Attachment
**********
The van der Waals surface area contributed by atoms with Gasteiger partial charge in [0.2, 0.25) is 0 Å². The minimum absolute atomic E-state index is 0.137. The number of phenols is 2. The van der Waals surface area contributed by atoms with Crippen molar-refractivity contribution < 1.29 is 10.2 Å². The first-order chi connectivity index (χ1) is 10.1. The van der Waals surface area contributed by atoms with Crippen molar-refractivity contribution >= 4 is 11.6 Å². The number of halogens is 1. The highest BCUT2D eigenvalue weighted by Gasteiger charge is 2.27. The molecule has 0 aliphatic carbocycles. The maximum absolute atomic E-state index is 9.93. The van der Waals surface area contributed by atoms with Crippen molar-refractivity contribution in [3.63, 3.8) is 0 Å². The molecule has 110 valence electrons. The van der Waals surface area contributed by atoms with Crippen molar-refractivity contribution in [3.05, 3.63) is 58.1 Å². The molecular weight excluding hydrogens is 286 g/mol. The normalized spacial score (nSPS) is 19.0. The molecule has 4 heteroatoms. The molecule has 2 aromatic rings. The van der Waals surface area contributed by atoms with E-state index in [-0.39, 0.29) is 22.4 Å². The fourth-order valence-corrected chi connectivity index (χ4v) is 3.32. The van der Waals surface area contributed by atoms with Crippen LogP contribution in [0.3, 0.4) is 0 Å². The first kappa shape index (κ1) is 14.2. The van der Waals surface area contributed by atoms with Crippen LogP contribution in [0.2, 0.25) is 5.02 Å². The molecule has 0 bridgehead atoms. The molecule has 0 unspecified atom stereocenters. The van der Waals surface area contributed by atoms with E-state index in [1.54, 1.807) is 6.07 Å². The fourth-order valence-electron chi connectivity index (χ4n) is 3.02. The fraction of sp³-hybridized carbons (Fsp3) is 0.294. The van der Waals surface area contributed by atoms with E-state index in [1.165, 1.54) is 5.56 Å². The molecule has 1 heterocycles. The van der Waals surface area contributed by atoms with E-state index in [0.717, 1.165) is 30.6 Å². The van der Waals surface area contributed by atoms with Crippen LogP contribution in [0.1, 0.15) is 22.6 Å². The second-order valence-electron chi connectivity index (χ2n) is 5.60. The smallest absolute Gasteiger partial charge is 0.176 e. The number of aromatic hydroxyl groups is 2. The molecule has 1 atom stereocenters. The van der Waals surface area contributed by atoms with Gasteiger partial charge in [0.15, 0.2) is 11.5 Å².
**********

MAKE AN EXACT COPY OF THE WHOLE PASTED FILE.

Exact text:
The van der Waals surface area contributed by atoms with Gasteiger partial charge in [0.2, 0.25) is 0 Å². The minimum absolute atomic E-state index is 0.137. The number of phenols is 2. The van der Waals surface area contributed by atoms with Crippen molar-refractivity contribution < 1.29 is 10.2 Å². The first-order chi connectivity index (χ1) is 10.1. The van der Waals surface area contributed by atoms with Crippen molar-refractivity contribution >= 4 is 11.6 Å². The number of halogens is 1. The highest BCUT2D eigenvalue weighted by Gasteiger charge is 2.27. The molecule has 0 aliphatic carbocycles. The maximum absolute atomic E-state index is 9.93. The van der Waals surface area contributed by atoms with Crippen molar-refractivity contribution in [3.63, 3.8) is 0 Å². The molecule has 110 valence electrons. The van der Waals surface area contributed by atoms with Crippen molar-refractivity contribution in [3.05, 3.63) is 58.1 Å². The molecular weight excluding hydrogens is 286 g/mol. The normalized spacial score (nSPS) is 19.0. The molecule has 4 heteroatoms. The molecule has 2 aromatic rings. The van der Waals surface area contributed by atoms with E-state index in [-0.39, 0.29) is 22.4 Å². The fourth-order valence-corrected chi connectivity index (χ4v) is 3.32. The van der Waals surface area contributed by atoms with Crippen LogP contribution in [0.3, 0.4) is 0 Å². The first kappa shape index (κ1) is 14.2. The van der Waals surface area contributed by atoms with Crippen LogP contribution in [0.2, 0.25) is 5.02 Å². The molecule has 0 bridgehead atoms. The molecule has 0 unspecified atom stereocenters. The van der Waals surface area contributed by atoms with E-state index in [1.54, 1.807) is 6.07 Å². The fourth-order valence-electron chi connectivity index (χ4n) is 3.02. The fraction of sp³-hybridized carbons (Fsp3) is 0.294. The van der Waals surface area contributed by atoms with E-state index in [1.165, 1.54) is 5.56 Å². The molecule has 1 heterocycles. The van der Waals surface area contributed by atoms with E-state index in [0.717, 1.165) is 30.6 Å². The van der Waals surface area contributed by atoms with Crippen LogP contribution in [0.1, 0.15) is 22.6 Å². The second-order valence-electron chi connectivity index (χ2n) is 5.60. The smallest absolute Gasteiger partial charge is 0.176 e. The number of aromatic hydroxyl groups is 2. The molecule has 1 atom stereocenters. The van der Waals surface area contributed by atoms with Gasteiger partial charge in [0.15, 0.2) is 11.5 Å².